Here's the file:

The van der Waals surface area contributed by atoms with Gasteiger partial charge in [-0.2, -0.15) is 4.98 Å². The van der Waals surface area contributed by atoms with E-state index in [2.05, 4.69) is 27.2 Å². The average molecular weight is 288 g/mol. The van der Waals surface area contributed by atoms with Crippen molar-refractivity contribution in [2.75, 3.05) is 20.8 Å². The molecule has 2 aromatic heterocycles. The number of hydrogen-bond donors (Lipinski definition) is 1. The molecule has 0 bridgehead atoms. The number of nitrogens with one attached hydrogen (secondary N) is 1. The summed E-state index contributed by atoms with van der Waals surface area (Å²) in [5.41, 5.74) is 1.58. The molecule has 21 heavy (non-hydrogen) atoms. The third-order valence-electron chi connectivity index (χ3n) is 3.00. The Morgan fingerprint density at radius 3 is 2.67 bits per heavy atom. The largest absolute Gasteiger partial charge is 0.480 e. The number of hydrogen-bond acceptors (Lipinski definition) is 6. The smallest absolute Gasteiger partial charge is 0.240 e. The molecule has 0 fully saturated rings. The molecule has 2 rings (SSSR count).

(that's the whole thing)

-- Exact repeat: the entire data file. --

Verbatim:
The van der Waals surface area contributed by atoms with Gasteiger partial charge in [-0.2, -0.15) is 4.98 Å². The van der Waals surface area contributed by atoms with E-state index in [2.05, 4.69) is 27.2 Å². The average molecular weight is 288 g/mol. The van der Waals surface area contributed by atoms with Crippen molar-refractivity contribution in [2.75, 3.05) is 20.8 Å². The molecule has 2 aromatic heterocycles. The number of hydrogen-bond donors (Lipinski definition) is 1. The molecule has 0 bridgehead atoms. The number of nitrogens with one attached hydrogen (secondary N) is 1. The summed E-state index contributed by atoms with van der Waals surface area (Å²) in [5.41, 5.74) is 1.58. The molecule has 21 heavy (non-hydrogen) atoms. The third-order valence-electron chi connectivity index (χ3n) is 3.00. The Morgan fingerprint density at radius 3 is 2.67 bits per heavy atom. The largest absolute Gasteiger partial charge is 0.480 e. The number of hydrogen-bond acceptors (Lipinski definition) is 6. The smallest absolute Gasteiger partial charge is 0.240 e. The molecule has 0 fully saturated rings. The molecule has 2 rings (SSSR count).